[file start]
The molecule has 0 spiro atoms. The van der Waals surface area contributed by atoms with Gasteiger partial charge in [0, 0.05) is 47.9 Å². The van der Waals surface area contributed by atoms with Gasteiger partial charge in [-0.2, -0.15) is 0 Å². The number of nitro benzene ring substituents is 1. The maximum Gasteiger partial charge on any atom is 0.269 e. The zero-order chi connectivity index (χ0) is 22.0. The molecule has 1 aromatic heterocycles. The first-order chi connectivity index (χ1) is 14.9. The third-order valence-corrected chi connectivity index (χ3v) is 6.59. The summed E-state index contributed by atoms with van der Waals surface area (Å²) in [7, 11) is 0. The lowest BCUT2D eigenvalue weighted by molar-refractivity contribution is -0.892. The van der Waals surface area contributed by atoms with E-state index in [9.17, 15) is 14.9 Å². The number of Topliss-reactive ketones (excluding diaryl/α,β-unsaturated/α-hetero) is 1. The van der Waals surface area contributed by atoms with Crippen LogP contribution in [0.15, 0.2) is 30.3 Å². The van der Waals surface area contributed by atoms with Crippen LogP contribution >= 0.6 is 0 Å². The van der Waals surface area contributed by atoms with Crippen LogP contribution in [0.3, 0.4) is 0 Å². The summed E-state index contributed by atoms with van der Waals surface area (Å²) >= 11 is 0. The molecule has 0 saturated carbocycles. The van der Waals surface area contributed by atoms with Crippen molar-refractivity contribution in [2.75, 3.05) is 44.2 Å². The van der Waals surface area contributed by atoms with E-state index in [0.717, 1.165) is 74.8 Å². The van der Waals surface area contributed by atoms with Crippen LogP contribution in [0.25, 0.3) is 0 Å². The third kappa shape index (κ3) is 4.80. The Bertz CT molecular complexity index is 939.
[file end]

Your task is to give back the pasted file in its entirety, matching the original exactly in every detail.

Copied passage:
The molecule has 0 spiro atoms. The van der Waals surface area contributed by atoms with Gasteiger partial charge in [0, 0.05) is 47.9 Å². The van der Waals surface area contributed by atoms with Gasteiger partial charge in [-0.2, -0.15) is 0 Å². The number of nitro benzene ring substituents is 1. The maximum Gasteiger partial charge on any atom is 0.269 e. The zero-order chi connectivity index (χ0) is 22.0. The molecule has 1 aromatic heterocycles. The first-order chi connectivity index (χ1) is 14.9. The third-order valence-corrected chi connectivity index (χ3v) is 6.59. The summed E-state index contributed by atoms with van der Waals surface area (Å²) in [7, 11) is 0. The lowest BCUT2D eigenvalue weighted by molar-refractivity contribution is -0.892. The van der Waals surface area contributed by atoms with E-state index in [9.17, 15) is 14.9 Å². The number of Topliss-reactive ketones (excluding diaryl/α,β-unsaturated/α-hetero) is 1. The van der Waals surface area contributed by atoms with Crippen LogP contribution in [0.15, 0.2) is 30.3 Å². The van der Waals surface area contributed by atoms with Crippen LogP contribution >= 0.6 is 0 Å². The van der Waals surface area contributed by atoms with Crippen LogP contribution in [0.3, 0.4) is 0 Å². The summed E-state index contributed by atoms with van der Waals surface area (Å²) >= 11 is 0. The molecule has 0 saturated carbocycles. The van der Waals surface area contributed by atoms with Crippen molar-refractivity contribution in [2.75, 3.05) is 44.2 Å². The van der Waals surface area contributed by atoms with E-state index in [0.717, 1.165) is 74.8 Å². The van der Waals surface area contributed by atoms with Crippen LogP contribution in [0.25, 0.3) is 0 Å². The third kappa shape index (κ3) is 4.80. The Bertz CT molecular complexity index is 939.